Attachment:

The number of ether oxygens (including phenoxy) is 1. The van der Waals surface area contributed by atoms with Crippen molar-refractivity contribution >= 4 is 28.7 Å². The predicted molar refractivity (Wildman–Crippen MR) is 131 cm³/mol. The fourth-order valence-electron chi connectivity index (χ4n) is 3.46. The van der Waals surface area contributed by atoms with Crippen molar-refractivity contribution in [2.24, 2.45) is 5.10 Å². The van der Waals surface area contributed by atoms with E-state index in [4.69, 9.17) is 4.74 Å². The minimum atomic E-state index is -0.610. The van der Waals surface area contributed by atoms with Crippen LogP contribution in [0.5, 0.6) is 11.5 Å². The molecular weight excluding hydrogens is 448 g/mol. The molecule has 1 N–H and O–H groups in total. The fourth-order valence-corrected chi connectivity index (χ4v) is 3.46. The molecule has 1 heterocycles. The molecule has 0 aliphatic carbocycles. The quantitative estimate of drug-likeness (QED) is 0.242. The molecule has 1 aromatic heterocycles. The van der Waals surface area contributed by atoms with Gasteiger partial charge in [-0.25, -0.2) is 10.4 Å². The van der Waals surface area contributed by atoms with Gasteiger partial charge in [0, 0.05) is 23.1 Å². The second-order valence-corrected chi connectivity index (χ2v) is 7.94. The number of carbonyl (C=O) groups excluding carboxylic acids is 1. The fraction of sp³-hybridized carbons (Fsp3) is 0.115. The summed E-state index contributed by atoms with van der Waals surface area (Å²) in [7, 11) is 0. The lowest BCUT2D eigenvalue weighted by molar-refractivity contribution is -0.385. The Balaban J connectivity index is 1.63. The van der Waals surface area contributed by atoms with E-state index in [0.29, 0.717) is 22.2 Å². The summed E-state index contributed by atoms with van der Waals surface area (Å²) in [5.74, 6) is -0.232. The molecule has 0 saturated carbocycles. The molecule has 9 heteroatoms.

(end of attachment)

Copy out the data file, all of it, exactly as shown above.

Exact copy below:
The number of ether oxygens (including phenoxy) is 1. The van der Waals surface area contributed by atoms with Crippen molar-refractivity contribution >= 4 is 28.7 Å². The predicted molar refractivity (Wildman–Crippen MR) is 131 cm³/mol. The fourth-order valence-electron chi connectivity index (χ4n) is 3.46. The van der Waals surface area contributed by atoms with Crippen molar-refractivity contribution in [2.24, 2.45) is 5.10 Å². The van der Waals surface area contributed by atoms with E-state index in [4.69, 9.17) is 4.74 Å². The minimum atomic E-state index is -0.610. The van der Waals surface area contributed by atoms with Crippen LogP contribution in [0.5, 0.6) is 11.5 Å². The molecular weight excluding hydrogens is 448 g/mol. The molecule has 1 N–H and O–H groups in total. The fourth-order valence-corrected chi connectivity index (χ4v) is 3.46. The molecule has 1 heterocycles. The molecule has 0 aliphatic carbocycles. The quantitative estimate of drug-likeness (QED) is 0.242. The molecule has 1 aromatic heterocycles. The van der Waals surface area contributed by atoms with Gasteiger partial charge in [-0.25, -0.2) is 10.4 Å². The van der Waals surface area contributed by atoms with Gasteiger partial charge in [0, 0.05) is 23.1 Å². The second-order valence-corrected chi connectivity index (χ2v) is 7.94. The number of carbonyl (C=O) groups excluding carboxylic acids is 1. The fraction of sp³-hybridized carbons (Fsp3) is 0.115. The summed E-state index contributed by atoms with van der Waals surface area (Å²) in [7, 11) is 0. The lowest BCUT2D eigenvalue weighted by molar-refractivity contribution is -0.385. The Balaban J connectivity index is 1.63. The van der Waals surface area contributed by atoms with E-state index in [0.29, 0.717) is 22.2 Å². The summed E-state index contributed by atoms with van der Waals surface area (Å²) in [5.74, 6) is -0.232. The molecule has 0 saturated carbocycles. The molecule has 9 heteroatoms.